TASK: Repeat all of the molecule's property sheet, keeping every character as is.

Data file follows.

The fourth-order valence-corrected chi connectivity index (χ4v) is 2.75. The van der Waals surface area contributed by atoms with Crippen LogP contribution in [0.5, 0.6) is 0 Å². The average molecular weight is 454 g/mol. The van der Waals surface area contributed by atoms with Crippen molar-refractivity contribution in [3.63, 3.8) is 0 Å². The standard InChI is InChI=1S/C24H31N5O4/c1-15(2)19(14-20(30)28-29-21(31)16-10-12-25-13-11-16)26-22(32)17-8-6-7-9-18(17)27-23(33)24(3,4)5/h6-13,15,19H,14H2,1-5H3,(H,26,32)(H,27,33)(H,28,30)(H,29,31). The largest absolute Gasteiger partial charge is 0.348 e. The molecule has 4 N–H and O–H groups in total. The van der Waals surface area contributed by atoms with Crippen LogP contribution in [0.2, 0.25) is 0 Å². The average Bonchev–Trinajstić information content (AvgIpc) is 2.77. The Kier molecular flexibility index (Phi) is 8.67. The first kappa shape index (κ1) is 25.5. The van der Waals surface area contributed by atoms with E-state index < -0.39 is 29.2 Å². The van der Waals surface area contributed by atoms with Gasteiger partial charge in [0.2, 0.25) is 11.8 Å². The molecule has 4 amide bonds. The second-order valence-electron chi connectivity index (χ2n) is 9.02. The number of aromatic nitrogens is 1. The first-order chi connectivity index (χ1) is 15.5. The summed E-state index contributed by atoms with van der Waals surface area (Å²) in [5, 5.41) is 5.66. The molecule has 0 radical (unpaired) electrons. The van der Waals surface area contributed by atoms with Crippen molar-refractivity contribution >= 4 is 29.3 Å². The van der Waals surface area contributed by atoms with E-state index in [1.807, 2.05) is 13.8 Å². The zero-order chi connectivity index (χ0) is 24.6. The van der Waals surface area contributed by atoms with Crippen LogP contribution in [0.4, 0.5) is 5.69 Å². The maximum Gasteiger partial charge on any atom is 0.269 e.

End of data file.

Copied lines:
The fourth-order valence-corrected chi connectivity index (χ4v) is 2.75. The van der Waals surface area contributed by atoms with Crippen LogP contribution in [0.5, 0.6) is 0 Å². The average molecular weight is 454 g/mol. The van der Waals surface area contributed by atoms with Crippen molar-refractivity contribution in [3.63, 3.8) is 0 Å². The standard InChI is InChI=1S/C24H31N5O4/c1-15(2)19(14-20(30)28-29-21(31)16-10-12-25-13-11-16)26-22(32)17-8-6-7-9-18(17)27-23(33)24(3,4)5/h6-13,15,19H,14H2,1-5H3,(H,26,32)(H,27,33)(H,28,30)(H,29,31). The largest absolute Gasteiger partial charge is 0.348 e. The molecule has 4 N–H and O–H groups in total. The van der Waals surface area contributed by atoms with Crippen LogP contribution in [0.2, 0.25) is 0 Å². The average Bonchev–Trinajstić information content (AvgIpc) is 2.77. The Kier molecular flexibility index (Phi) is 8.67. The first kappa shape index (κ1) is 25.5. The van der Waals surface area contributed by atoms with E-state index < -0.39 is 29.2 Å². The van der Waals surface area contributed by atoms with Gasteiger partial charge in [0.2, 0.25) is 11.8 Å². The molecule has 4 amide bonds. The second-order valence-electron chi connectivity index (χ2n) is 9.02. The number of aromatic nitrogens is 1. The first-order chi connectivity index (χ1) is 15.5. The summed E-state index contributed by atoms with van der Waals surface area (Å²) in [5, 5.41) is 5.66. The molecule has 0 radical (unpaired) electrons. The van der Waals surface area contributed by atoms with Crippen molar-refractivity contribution >= 4 is 29.3 Å². The van der Waals surface area contributed by atoms with E-state index in [1.807, 2.05) is 13.8 Å². The zero-order chi connectivity index (χ0) is 24.6. The van der Waals surface area contributed by atoms with Crippen LogP contribution in [0.4, 0.5) is 5.69 Å². The maximum Gasteiger partial charge on any atom is 0.269 e.